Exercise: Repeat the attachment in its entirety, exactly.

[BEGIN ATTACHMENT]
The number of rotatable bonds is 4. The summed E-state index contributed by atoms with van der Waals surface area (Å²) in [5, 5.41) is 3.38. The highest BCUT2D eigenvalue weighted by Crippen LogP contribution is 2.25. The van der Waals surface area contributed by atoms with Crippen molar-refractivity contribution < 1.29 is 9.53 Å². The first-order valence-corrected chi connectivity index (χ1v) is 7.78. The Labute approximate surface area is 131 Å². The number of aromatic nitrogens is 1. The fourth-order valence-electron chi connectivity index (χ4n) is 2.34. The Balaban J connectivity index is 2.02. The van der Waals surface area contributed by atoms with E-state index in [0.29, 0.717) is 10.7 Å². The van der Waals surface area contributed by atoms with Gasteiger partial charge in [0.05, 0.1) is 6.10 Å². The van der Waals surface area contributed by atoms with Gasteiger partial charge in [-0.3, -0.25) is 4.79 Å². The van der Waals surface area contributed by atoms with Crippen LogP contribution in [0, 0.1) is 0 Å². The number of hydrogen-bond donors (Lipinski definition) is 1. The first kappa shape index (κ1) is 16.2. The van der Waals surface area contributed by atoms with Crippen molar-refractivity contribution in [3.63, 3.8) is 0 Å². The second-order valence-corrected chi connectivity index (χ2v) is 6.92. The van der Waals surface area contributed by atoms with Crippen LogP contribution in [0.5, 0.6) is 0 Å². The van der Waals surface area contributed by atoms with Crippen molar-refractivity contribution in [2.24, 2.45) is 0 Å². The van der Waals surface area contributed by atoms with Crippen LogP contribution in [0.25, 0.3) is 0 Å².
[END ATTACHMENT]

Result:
The number of rotatable bonds is 4. The summed E-state index contributed by atoms with van der Waals surface area (Å²) in [5, 5.41) is 3.38. The highest BCUT2D eigenvalue weighted by Crippen LogP contribution is 2.25. The van der Waals surface area contributed by atoms with Crippen molar-refractivity contribution < 1.29 is 9.53 Å². The first-order valence-corrected chi connectivity index (χ1v) is 7.78. The Labute approximate surface area is 131 Å². The number of aromatic nitrogens is 1. The fourth-order valence-electron chi connectivity index (χ4n) is 2.34. The Balaban J connectivity index is 2.02. The van der Waals surface area contributed by atoms with E-state index in [0.29, 0.717) is 10.7 Å². The van der Waals surface area contributed by atoms with Gasteiger partial charge in [0.05, 0.1) is 6.10 Å². The van der Waals surface area contributed by atoms with Gasteiger partial charge in [-0.3, -0.25) is 4.79 Å². The van der Waals surface area contributed by atoms with Crippen LogP contribution in [0, 0.1) is 0 Å². The number of hydrogen-bond donors (Lipinski definition) is 1. The first kappa shape index (κ1) is 16.2. The van der Waals surface area contributed by atoms with Crippen molar-refractivity contribution in [3.63, 3.8) is 0 Å². The second-order valence-corrected chi connectivity index (χ2v) is 6.92. The van der Waals surface area contributed by atoms with Crippen LogP contribution in [0.5, 0.6) is 0 Å². The van der Waals surface area contributed by atoms with Crippen molar-refractivity contribution in [2.24, 2.45) is 0 Å². The van der Waals surface area contributed by atoms with Crippen LogP contribution in [0.25, 0.3) is 0 Å².